Querying DynamoDB by date

+2 votes
This question concerns AWS' Dynamo DB:

I have a table with a hash key and a range. Also a bunch of items in it.

I am specifically trying  to get all the items that were created after a specific date and sort them  by date. Which is pretty straightforward that is for a relational Database.

This was the problem however, to perform a query i need a hash key.

 by any means is my table schema wrong, now shouldn't the hash key be unique?
Apr 9, 2018 in Cloud Computing by hemant
• 5,790 points

10 answers to this question.

+1 vote
DynamoDB allows for specification of secondary indexes to aid in this sort of query. Secondary indexes can either be global, meaning that the index spans the whole table across hash keys, or local meaning that the index would exist within each hash key partition, thus requiring the hash key to also be specified when making the query.

For the use case in this question, you would want to use a global secondary index on the "CreatedAt" field.

This sort of queries are dealt in differently in DynamoDB due to the specification of Secondary indexes.These can be both global and local.

Global the span of index is across whole table. Where local means the hash key will have to be specified when making the query. Yourr problem will be benefited by Global . This is for the sake of reference : https://docs.aws.amazon.com/amazondynamodb/latest/developerguide/SecondaryIndexes.html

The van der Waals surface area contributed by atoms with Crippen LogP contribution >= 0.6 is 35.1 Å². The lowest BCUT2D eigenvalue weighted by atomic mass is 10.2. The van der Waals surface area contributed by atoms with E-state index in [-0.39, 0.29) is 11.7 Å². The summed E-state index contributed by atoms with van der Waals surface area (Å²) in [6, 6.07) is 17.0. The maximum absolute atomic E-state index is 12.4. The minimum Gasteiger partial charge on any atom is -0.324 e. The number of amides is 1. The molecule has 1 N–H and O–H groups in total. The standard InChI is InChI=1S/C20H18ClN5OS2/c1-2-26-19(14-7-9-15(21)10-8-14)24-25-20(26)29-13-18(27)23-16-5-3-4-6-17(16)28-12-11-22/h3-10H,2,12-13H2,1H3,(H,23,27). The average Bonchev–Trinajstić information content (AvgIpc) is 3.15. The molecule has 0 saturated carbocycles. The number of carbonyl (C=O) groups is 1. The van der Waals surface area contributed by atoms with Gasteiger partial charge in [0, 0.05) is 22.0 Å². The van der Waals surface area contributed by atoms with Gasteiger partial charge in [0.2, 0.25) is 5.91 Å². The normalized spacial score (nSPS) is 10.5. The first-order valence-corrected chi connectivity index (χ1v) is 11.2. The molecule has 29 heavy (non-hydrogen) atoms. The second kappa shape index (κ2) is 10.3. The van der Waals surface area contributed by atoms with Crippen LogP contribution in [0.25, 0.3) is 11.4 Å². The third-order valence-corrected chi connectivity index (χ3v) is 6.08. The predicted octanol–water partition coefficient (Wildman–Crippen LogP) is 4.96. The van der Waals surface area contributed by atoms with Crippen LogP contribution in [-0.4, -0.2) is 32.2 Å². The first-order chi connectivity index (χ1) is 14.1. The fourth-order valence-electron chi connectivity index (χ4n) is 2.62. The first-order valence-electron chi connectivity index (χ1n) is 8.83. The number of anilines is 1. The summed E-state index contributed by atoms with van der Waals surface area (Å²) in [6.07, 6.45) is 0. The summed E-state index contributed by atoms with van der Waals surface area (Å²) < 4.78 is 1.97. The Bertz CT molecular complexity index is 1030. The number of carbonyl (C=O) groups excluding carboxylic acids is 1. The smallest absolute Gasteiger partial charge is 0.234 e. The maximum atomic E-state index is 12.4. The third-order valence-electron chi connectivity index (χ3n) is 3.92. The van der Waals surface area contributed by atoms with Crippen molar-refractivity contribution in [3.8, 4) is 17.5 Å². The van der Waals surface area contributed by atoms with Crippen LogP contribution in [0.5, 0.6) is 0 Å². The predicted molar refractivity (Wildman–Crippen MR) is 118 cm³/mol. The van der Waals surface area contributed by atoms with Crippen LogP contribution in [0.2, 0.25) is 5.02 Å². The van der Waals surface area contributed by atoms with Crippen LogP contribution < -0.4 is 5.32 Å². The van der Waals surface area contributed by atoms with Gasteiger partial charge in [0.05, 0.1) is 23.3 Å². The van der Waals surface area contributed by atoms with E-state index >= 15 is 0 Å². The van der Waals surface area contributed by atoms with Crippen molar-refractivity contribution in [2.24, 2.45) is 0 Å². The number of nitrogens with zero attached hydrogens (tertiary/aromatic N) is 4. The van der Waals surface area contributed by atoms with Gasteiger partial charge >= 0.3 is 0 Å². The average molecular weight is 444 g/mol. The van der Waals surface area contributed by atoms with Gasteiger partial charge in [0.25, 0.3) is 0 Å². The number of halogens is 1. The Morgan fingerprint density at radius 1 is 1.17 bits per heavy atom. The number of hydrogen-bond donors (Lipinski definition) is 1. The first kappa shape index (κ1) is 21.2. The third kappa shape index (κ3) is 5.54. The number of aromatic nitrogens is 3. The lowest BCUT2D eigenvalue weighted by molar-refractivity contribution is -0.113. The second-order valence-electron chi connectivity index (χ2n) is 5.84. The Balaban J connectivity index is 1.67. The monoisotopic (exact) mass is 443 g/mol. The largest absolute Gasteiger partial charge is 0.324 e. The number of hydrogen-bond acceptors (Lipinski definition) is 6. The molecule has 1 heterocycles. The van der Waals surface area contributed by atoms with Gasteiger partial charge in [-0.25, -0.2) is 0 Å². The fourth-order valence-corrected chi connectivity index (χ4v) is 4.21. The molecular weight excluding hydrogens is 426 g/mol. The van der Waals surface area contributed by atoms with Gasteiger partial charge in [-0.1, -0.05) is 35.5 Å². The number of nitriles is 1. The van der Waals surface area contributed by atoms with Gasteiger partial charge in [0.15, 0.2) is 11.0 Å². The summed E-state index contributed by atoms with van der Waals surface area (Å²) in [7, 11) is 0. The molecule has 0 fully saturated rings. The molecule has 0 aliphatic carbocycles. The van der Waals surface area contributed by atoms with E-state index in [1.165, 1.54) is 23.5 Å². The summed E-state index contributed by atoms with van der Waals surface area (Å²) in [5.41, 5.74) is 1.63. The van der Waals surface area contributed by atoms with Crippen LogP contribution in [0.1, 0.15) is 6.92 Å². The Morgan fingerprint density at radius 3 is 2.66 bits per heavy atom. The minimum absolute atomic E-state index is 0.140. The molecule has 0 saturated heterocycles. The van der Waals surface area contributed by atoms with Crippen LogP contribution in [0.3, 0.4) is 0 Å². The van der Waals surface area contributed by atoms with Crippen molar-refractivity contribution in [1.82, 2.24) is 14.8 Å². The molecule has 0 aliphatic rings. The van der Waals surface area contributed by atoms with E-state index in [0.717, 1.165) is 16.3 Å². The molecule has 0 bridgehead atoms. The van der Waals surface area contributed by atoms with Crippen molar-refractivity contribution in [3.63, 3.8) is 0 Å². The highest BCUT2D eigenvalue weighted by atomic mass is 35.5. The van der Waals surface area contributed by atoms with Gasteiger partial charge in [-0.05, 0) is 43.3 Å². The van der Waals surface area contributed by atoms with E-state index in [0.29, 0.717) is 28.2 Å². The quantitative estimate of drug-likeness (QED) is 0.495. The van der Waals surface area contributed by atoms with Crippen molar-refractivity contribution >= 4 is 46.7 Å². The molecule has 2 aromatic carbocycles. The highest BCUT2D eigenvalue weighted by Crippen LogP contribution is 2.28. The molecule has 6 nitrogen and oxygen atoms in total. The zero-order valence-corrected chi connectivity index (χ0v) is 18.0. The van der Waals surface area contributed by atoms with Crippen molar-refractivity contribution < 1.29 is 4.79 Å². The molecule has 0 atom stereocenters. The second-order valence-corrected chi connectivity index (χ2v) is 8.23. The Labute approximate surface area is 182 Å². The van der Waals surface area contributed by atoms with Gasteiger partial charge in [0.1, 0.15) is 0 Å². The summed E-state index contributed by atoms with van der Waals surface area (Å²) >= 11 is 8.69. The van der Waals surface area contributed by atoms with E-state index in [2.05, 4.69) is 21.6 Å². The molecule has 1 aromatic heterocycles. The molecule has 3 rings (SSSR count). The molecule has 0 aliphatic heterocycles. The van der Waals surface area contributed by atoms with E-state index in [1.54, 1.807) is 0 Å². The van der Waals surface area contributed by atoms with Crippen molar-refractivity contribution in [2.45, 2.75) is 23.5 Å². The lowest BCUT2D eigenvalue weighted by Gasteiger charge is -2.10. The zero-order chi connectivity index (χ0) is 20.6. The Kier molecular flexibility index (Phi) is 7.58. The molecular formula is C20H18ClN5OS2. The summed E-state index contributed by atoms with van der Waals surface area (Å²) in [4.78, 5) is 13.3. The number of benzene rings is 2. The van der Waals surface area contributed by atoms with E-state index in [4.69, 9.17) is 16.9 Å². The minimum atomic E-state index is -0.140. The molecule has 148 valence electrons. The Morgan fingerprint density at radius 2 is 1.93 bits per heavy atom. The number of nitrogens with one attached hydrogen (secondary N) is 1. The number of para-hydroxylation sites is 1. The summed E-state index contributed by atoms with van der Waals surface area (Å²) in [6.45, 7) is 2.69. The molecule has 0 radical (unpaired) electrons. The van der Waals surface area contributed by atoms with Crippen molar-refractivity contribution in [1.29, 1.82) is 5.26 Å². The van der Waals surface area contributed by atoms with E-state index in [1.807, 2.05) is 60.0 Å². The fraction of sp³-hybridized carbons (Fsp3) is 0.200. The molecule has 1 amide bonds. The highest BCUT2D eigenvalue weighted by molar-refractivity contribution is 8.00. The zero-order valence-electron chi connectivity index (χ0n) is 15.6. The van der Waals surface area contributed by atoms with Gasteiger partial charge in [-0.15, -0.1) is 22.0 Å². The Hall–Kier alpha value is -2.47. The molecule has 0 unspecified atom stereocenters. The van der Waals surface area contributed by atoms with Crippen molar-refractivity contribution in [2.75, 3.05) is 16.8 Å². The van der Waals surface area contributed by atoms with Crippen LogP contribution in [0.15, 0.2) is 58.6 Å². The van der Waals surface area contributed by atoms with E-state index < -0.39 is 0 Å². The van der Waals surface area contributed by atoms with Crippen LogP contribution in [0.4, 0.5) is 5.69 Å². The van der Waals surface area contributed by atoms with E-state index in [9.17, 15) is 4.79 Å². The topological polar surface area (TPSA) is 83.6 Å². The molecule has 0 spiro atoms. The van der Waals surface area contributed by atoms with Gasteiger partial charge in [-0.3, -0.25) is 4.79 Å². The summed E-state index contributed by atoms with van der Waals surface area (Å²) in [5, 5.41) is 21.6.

answered Apr 10, 2018 by brat_1
• 7,200 points
+1 vote
There are different query you can run on Dynamo DB. You can find the different queries here:

answered Oct 25, 2018 by nabarupa
+1 vote
Read the blog related to #dynamoDB. This blog covers all the different topics for the different query that can be implemented over Dynamo DB.
answered Oct 25, 2018 by kriti
+1 vote
You can use the "day" portion in the timestamp because of the hash function and use the full timestamp as the range.
answered Oct 25, 2018 by abc
0 votes
See the different method of querying in DynamoDb here

answered Dec 10, 2018 by Sahil
0 votes
This article helps you get an idea on how to query your date

answered Dec 10, 2018 by Rishav
0 votes

You could use the "day" portion of the timestamp as the hash and use the full timestamp as the range.

answered Dec 10, 2018 by Shubham
0 votes

You could store the "year-month" portion of the timestamp as the hash key. That would significantly reduce the number of queries required when someone opens their app for the first time in, say, one year — compared to using the "day" portion.
At that point, it also seems that the range key becomes irrelevant, since querying by hash key would bring in all of the items that have been updated since 

answered Dec 10, 2018 by User50729
0 votes

You could make the Hash key something along the lines of a 'unique' id, then the range key as a combination of a timestamp with a unique id appended on the end. That way you know the hash key and can still query the date with greater than.

answered Dec 10, 2018 by Rahul
0 votes

As per my understanding of these is that it should now allow you to perform the desired queries without having a full scan. The downside is that these indexes have to be specified at table creation, and also (I believe) cannot be blank when creating a unique item. So it's not a perfect solution, but a viable alternative, for some.

answered Dec 10, 2018 by findingbugs

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